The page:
Members of the defense counsel and the prosecution engaged in an icy exchange at the Special Tribunal for Lebanon Wednesday over the former’s sweeping cross-examination of a witness. The defense had grilled Argentine bomb crater expert Daniel Ambrosini on subjects including his contacts with Israelis and whether an air missile could have been responsible for the massive explosion that killed former Prime Minister Rafik Hariri and 21 others.
Prosecutor Alexander Milne chided the defense for having “impugned” the witness with questions related to his attendance at a conference in Haifa and about his conversations with Israeli authorities. Moreover, Milne expressed frustration that members of the defense appeared to introduce a new theory into the case by raising the possibility of an airborne missile.
“The defense should be careful what they wish for. If we are being invited to call evidence to deal ... with missiles in the sky, we will do so,” Milne said.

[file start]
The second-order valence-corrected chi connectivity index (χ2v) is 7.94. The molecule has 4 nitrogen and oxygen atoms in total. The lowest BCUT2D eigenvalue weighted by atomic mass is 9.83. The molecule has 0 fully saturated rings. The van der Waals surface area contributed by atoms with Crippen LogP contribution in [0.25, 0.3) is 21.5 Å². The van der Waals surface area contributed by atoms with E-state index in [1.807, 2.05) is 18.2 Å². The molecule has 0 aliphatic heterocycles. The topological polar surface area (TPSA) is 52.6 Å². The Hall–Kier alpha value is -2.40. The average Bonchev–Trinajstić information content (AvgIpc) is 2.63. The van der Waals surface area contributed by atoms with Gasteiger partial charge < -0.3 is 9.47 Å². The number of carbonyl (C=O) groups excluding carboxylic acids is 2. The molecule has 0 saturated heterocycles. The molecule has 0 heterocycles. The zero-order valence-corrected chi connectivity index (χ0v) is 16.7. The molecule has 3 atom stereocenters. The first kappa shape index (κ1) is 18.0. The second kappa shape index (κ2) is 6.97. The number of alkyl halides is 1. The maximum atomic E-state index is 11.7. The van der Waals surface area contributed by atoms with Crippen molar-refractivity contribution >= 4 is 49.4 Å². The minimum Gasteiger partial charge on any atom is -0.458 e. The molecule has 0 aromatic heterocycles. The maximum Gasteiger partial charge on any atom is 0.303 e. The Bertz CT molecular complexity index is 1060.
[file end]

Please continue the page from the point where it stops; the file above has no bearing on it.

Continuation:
Iain Edwards, a member of the defense team for top Hezbollah operative Mustafa Badreddine, dismissed the criticism. “Frankly, I’m not going to explain why I asked the questions to you or for the benefit of any other party in this room,” Edwards said.
While the prosecution maintains that a Mitsubishi Canter van rigged with 2,500 kilograms of explosives was responsible for the blast, the defense has suggested that alternative scenarios, particularly a bomb planted below ground, were not adequately investigated.
Ambrosini admitted in court that when he first read about the size of the explosion he assumed an underground bomb was responsible. “At the outset, I thought that we were dealing with an underground explosive. As we moved forward in our work I realized it could not have been,” he said. Ambrossini and his colleague, Bibianca Luccioni, determined that an above-ground bomb was in fact responsible for the blast.
Testimony from Luccioni will begin Thursday and is expected to take the rest of the week.